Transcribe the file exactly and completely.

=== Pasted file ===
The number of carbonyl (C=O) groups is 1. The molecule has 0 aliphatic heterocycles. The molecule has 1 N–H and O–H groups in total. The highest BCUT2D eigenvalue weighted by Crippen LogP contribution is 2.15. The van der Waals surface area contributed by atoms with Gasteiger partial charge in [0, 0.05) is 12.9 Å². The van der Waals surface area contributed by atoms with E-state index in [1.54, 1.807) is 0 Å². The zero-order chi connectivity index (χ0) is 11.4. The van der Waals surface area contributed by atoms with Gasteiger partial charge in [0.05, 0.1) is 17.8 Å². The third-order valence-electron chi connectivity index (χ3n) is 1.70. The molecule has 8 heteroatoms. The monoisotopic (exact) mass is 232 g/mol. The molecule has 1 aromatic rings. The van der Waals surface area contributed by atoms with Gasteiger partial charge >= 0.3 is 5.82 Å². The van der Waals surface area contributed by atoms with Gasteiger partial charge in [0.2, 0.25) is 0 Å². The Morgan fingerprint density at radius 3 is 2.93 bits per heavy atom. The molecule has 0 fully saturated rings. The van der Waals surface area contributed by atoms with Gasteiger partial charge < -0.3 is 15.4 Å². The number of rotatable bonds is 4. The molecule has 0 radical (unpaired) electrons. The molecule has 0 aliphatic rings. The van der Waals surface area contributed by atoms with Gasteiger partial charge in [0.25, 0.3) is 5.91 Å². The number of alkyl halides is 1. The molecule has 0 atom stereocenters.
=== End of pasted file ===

The number of carbonyl (C=O) groups is 1. The molecule has 0 aliphatic heterocycles. The molecule has 1 N–H and O–H groups in total. The highest BCUT2D eigenvalue weighted by Crippen LogP contribution is 2.15. The van der Waals surface area contributed by atoms with Gasteiger partial charge in [0, 0.05) is 12.9 Å². The van der Waals surface area contributed by atoms with E-state index in [1.54, 1.807) is 0 Å². The zero-order chi connectivity index (χ0) is 11.4. The van der Waals surface area contributed by atoms with Gasteiger partial charge in [0.05, 0.1) is 17.8 Å². The third-order valence-electron chi connectivity index (χ3n) is 1.70. The molecule has 8 heteroatoms. The monoisotopic (exact) mass is 232 g/mol. The molecule has 1 aromatic rings. The van der Waals surface area contributed by atoms with Gasteiger partial charge >= 0.3 is 5.82 Å². The van der Waals surface area contributed by atoms with Gasteiger partial charge in [0.2, 0.25) is 0 Å². The Morgan fingerprint density at radius 3 is 2.93 bits per heavy atom. The molecule has 0 fully saturated rings. The van der Waals surface area contributed by atoms with Gasteiger partial charge < -0.3 is 15.4 Å². The number of rotatable bonds is 4. The molecule has 0 radical (unpaired) electrons. The molecule has 0 aliphatic rings. The van der Waals surface area contributed by atoms with Gasteiger partial charge in [0.25, 0.3) is 5.91 Å². The number of alkyl halides is 1. The molecule has 0 atom stereocenters.